He leaves the conference room of the 4and Space Resources Week almost plunged into darkness. Stops for a moment at the Redwire booth to exchange a joke with his two representatives. The face crossed by a graying beard, the one who left his Lego robots and the stand to his (still) financial director, Josh Izenberg, is a space adventurer already seen in Luxembourg almost 10 years ago.
In another life. He himself wrote his legend. Born in London in 1968, he is said to have caught the space virus by reading the famous essay by Anglican clergyman Thomas Maltus in 1798. From the “Essay on the Principle of Population”, according to which the planet will not be able to cope with the needs of more and more men, the entrepreneur would have concluded that it was better to hurry to conquer space to find solutions.
From Silicon Valley to the USSR
His journey has always taken him to all playgrounds and industries: President of the AspireSpace Rocketry Foundation, he sent his first machines, if not into space, at least into the sky; a software developer like Elon Musk in Silicon Valley, he imagines a kind of technology that brings together all the information necessary for a mission to give it all the context it needs; at the head of a team specializing in the use of bacteria, he learned everything about the mining industry. Insatiably curious, he accumulates knowledge in construction, transport, logistics and finance; in the 1990s, he worked in the moribund Soviet Union to build bridges between actors from the West and actors from the East; at Surrey Satellite Technology until 2004 finally, he learns all about space and begins to help Nations who dream of a destiny in space.
This is where his career started. At this moment. The jack-of-all-trades joins Lieutenant-Colonel Dale Tietz and Dr. Bill Stone, who understood in the late 1990s that there was water on the Moon and that the subject of fuel was going to become major. The two men did not talk about it to anyone until 2007, when Mr. Stone shared the stage with a certain Richard Branson to talk about space tourism. The Shackleton Energy Company starts with Keravala and an ambition: to create the first offshore platform, capable of bringing thousands of liters of water as fuel for future rockets… before 2020.
The adventure ends three years later, for him in any case, when a participatory fundraiser supposed to bring 1.2 million dollars… ends with promises of 6,000 dollars.
Intelligent robots that are constantly learning
Jim Keravala relaunches with another idea:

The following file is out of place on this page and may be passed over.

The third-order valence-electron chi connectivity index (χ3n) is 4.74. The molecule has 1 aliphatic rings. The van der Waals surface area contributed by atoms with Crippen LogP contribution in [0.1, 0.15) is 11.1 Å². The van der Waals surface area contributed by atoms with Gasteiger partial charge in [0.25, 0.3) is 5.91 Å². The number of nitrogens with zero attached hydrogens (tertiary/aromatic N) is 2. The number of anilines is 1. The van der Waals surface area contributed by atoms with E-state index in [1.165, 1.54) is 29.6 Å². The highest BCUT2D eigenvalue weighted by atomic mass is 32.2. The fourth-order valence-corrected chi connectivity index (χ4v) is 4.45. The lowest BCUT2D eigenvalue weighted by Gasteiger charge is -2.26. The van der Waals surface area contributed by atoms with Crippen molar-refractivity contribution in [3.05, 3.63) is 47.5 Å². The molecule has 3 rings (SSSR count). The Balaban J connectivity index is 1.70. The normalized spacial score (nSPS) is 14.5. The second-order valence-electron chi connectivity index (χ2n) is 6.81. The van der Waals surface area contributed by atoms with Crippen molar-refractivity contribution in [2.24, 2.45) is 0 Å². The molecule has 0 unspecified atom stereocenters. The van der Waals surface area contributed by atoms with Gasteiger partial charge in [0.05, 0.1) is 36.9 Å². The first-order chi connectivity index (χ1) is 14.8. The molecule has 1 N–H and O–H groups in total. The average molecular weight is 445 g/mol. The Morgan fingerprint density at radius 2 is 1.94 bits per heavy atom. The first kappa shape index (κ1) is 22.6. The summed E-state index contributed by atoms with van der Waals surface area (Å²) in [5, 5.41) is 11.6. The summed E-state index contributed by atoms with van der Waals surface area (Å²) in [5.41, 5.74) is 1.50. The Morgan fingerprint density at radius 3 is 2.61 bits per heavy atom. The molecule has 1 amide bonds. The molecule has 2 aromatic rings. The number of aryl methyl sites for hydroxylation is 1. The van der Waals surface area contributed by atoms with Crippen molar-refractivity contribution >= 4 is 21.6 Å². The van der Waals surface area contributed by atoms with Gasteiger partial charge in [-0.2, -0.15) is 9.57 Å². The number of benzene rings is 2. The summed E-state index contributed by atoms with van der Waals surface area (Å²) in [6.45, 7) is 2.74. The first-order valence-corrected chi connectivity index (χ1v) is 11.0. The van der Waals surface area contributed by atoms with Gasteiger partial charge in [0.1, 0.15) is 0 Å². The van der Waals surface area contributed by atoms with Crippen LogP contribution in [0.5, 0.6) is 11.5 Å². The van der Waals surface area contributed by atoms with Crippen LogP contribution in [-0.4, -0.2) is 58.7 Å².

or how to endow robots with intelligence and autonomy to send them into space to prepare for the arrival of humans. Very quickly, his journey allows him to understand that these robots could already be very useful on Earth.
“Look!” This Tuesday, in Luxembourg, he designates a screen which broadcasts in a loop the images of the first robot in the world which is not guided by a man, but completely autonomous. In a South African mine, the Digger Bot digs into the rock, replacing itself when the rock is too hard. “It works for a quarter of the usual price,” he says passionately. No breakdown, no employee who has to keep an eye on it, no risk for mine employees, no holidays, rest or claims.
“It ticks all the boxes of the mining industry,” he explains. Mining, construction, infrastructure, airport, space: its robots are not only modular, equipped with artificial intelligence, but learn from each other in cohort. Seen from Earth, it’s more impressive than most sci-fi movies or the dogs of Boston Dynamics. Seen from the Moon, this would solve a basic problem: how to create infrastructure from the materials on the Moon, knowing that getting them there would cost a fortune.
“Since the inception of the company, we raised a first round last year and we are preparing a bigger fundraising this year,” explains Mr. Keravala. “But we grow from our turnover. Today, we are working on three axes for space, with the Luxembourg Space Agency for the exploration of the Moon, with Deep Space for a constellation and we have just signed a contract p
By the end of the year, the space start-up, one of the sponsors of the Luxembourg conference, will grow from 70 to 150 people. In Luxembourg, where she arrived in 2017 and where he had promised a robotics research center in 2019 – “the Covid delayed us” he apologizes – she should really launch her activities in the third quarter. Robotics-as-a-service. Offworld will continue to store mountains of data and feed its artificial intelligences. At the service of a future in the Moon. He has been dreaming about it for more than 30 years.
He will probably talk about it this Wednesday at 11:30 a.m.
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The legend Keravala and his pied-à-terre in Luxembourg
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